Viktor Dukhovni ietf-dane at dukhovni.org
Mon Nov 21 05:17:16 CET 2016

> On Nov 20, 2016, at 9:26 PM, John @ KLaM <john at klam.ca> wrote:
> I've recently had to switch CA, I was using Startcom but recent events
> make them unacceptable. I have decided to go with Letsencrypt. This
> works for most things but is giving me some headaches with DANE/TLSA.
> I can generate the tlsa  for my dns ( bind 9) using Victor's tlsagen
> script. I direct the output into a file which I will be included in
> the DNS zone file using ($include).

With signed zones, BIND typically does not load zone data from a
text file. Instead, in most deployments, a compiled form of the zone
file is maintained, which is updated as records are periodically

If you need to make manual changes to the text zone file, you need to
reload (re-compile) the text zone file and make sure that you've also
incremented the SOA serial number since the last change to the text
file.  That would be:

	# rndc reload "example.com"

> I am not going the CSR route so I am assuming that if I do this
> whenever certbot is run I should wind up with an up-to-date tlsa
> record.

This is possible, but very much not recommended:

   1.  When not keeping the public key stable, you MUST pre-publish
       the new TLSA record along with the old, a few TTLs *prior*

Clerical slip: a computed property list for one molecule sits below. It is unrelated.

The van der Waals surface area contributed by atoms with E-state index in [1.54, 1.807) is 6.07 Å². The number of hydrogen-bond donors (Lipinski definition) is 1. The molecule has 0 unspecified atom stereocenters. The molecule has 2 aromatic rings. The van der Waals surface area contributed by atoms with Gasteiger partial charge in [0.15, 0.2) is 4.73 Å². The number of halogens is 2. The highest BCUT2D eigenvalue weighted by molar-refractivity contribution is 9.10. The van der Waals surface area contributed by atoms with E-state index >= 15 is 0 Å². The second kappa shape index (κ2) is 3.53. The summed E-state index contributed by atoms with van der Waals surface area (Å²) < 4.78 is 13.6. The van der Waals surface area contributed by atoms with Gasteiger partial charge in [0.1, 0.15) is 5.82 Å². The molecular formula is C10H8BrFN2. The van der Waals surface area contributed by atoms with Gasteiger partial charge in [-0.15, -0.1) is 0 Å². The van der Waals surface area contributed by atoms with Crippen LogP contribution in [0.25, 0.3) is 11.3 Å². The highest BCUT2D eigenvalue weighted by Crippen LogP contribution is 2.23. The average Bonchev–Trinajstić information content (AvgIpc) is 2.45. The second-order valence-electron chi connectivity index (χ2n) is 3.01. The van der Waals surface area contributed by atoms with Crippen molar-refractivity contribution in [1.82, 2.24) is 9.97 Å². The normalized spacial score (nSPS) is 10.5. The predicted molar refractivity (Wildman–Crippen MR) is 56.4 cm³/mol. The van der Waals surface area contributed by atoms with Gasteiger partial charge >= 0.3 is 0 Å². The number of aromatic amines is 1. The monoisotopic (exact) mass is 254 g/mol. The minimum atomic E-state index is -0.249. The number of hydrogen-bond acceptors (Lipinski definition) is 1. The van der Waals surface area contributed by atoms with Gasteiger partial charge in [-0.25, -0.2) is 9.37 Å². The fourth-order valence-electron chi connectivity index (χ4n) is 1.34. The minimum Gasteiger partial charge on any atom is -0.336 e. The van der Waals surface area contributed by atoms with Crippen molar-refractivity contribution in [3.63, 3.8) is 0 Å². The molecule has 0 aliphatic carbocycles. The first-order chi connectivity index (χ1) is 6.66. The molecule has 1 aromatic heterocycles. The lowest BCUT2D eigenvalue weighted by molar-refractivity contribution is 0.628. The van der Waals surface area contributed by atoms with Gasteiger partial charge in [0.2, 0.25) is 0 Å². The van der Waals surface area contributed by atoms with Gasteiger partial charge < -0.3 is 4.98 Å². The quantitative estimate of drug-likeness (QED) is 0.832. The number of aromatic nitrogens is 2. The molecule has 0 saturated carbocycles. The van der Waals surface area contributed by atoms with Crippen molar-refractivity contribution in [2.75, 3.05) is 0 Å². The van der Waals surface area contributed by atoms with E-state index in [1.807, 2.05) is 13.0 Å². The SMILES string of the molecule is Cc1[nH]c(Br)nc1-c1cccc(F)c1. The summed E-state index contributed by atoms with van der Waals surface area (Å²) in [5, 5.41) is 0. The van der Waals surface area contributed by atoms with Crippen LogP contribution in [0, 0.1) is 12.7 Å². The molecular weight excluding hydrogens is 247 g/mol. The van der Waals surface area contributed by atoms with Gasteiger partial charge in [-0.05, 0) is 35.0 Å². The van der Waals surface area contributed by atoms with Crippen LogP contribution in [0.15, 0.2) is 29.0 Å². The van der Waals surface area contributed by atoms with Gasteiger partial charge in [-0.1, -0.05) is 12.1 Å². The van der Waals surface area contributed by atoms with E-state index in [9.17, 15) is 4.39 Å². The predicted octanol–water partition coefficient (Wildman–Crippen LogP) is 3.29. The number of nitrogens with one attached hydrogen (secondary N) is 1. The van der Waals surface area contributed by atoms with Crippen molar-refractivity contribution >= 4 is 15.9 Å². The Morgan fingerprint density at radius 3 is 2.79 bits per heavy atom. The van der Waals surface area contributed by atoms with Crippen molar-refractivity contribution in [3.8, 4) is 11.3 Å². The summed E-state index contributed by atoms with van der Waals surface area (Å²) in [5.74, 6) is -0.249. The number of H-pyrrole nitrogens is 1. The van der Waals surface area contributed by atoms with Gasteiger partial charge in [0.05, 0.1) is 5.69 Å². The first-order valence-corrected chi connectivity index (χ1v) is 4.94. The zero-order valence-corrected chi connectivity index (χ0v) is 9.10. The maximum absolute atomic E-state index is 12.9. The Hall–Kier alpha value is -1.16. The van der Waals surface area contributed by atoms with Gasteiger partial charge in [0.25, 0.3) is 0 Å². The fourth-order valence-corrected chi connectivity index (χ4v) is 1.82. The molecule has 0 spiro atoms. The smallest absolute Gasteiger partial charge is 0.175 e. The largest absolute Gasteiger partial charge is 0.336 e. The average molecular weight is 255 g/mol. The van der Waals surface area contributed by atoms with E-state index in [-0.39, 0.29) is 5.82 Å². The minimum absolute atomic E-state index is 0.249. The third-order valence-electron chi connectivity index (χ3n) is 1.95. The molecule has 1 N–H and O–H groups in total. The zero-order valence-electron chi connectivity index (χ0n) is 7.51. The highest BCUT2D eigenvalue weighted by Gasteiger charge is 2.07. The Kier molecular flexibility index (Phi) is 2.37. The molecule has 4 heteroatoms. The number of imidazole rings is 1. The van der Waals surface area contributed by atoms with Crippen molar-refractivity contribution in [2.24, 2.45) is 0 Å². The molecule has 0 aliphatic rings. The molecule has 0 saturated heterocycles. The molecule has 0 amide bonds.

to deploying the new server certificate.

       Otherwise, outages result when remote caches still
       contain the old data, but the server's certificate
       has changed.  If the script fails to insert the new
       record the outages last longer than the TTL.

   2.  You also need to ultimately remove the stale records
       once the new certificate and key are deployed.

The whole certbot thing happens unattended and any errors
are rather in the process break email delivery.  So my
recommendation is to in fact do CSR thing, and handle
actual key rotation interactively, when you are prepared
to check all the steps.

Thus I highly recommend the approach outlined in:


> My problem is how to get BIND to recognize that there has
> been  change.


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